Lately, it's all about farts in the Pancake home, with a little bit of belching and poop thrown in for good measure. Danny talks about farting almost as much as he does about LEGOs, and that's saying a lot, believe me.
It's like he has suddenly morphed into a.....well, a....I guess it would be a prepubescent boy, which is exactly what he is.
Danny isn't content to be the only one delighting in flatulence, though. He has recruited both of his siblings--his sweet, delicate little sister and his innocent, toddler brother. He's a bad influence, that one.
Hardly a morning goes by where I don't hear Charlotte or Danny yelling, "Get your butt out of my face!" or recommending to the other, "Smell my butt!" and once after farting, Danny ordered me to do so. He was flabbergasted when I declined his invitation to smell his nether regions.
They also recently taught Tommy how to fake burp. My little two-year-old cherub will imitate a belch and proudly proclaim, "Tommy burpted! Tommy burpted!" His siblings reward him with peals of laughter, which of course only encourages him to continue.
Along with that, Danny has channeled my twin brother. He routinely sits next to me, lifting a butt cheek in my direction and letting loose a series of disgusting farts. I swear, I'm asking for a gas mask for Christmas.
If I ever want to cheer Dan up or distract him, all I have to do is talk about how much his flatulence reeks. Danny lights up, as he agrees proudly that he does indeed have stinky farts.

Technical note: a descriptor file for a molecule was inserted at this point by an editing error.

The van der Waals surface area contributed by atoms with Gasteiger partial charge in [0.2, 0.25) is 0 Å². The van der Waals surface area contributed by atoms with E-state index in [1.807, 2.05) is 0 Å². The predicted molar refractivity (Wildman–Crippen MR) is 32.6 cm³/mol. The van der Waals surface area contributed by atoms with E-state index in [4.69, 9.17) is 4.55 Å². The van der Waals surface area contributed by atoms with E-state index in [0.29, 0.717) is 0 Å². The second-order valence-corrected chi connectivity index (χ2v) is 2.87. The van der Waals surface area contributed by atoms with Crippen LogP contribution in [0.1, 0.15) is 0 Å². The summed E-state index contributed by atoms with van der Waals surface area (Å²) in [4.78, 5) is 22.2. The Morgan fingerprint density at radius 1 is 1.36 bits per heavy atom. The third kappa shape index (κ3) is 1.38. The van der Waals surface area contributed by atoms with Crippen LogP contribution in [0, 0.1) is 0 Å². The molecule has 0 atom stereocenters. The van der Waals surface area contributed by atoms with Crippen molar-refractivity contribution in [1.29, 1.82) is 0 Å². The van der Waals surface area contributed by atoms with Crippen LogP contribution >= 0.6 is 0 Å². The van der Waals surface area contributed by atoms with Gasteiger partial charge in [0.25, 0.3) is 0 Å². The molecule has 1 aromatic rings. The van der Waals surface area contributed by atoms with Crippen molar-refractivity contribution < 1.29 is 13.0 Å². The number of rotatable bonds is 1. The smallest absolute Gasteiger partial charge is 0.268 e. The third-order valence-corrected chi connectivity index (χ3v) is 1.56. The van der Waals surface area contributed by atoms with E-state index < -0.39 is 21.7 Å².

Most of this I can handle. After all, I'm no prude. I love some low-class bathroom humor as much as the next girl. Growing up, my siblings and I would routinely bring my mother to near-puking with our dinner table conversations.
Still, after a while, it can get a little crude. Especially when Danny calls someone a "farthead." I try to get him to cool it, to put a lid on it. And I forbid him from calling other people "farthead."
I don't think I'm making much headway, though.
Recently, Danny spent a couple hours with his 9-year-old cousin. They laughed and joked endlessly, rolling on the floor and wrestling. It was a delight to see them getting along so well. They each have a tendency towards getting a bit out of hand when they are together. Dan and T tend to rile each other up, often ending up in some trouble.
This time was different, though. We only had to redirect them a couple of times, and the boys were having a ball. Their topic of conversation was troubling to me, however. They talked of nothing but farts and poop and belches the entire afternoon.
My sister, sensing my annoyance, leaned over and said, "Patty, this is all totally age-appropriate. This is what boys do."
And I realized she was right. 8 and 9-year-old boys like to talk about farts. They are devoted to all things potty humor, as disgusting as that might be to a refined adult, such as myself. (I'm totally kidding here. I'm just as vile as Danny. Just ask Bil about all the times I gave him a dutch oven.) And that means Danny is just being a regular boy!
So, for once in Danny's life, an annoyance has popped up that has nothing to do with autism. It has nothing to do with his IEPs or whether he will ever learn those blasted word problems in math. It's not about coaxing him to cooperate with his numerous therapies, and it has nothing to do with his inability to make friends. In fact, just the opposite. Danny's love for fart jokes seems to have helped him bond with kids his age.
And that? Well, THAT makes me smile.
For more lighthearted posts, go to Sprite's Keeper's Spin Cycle. I'm willing to bet the other posts will be much more refined than mine, so rest easy. After all, there's only so much fart humor one can take in a day.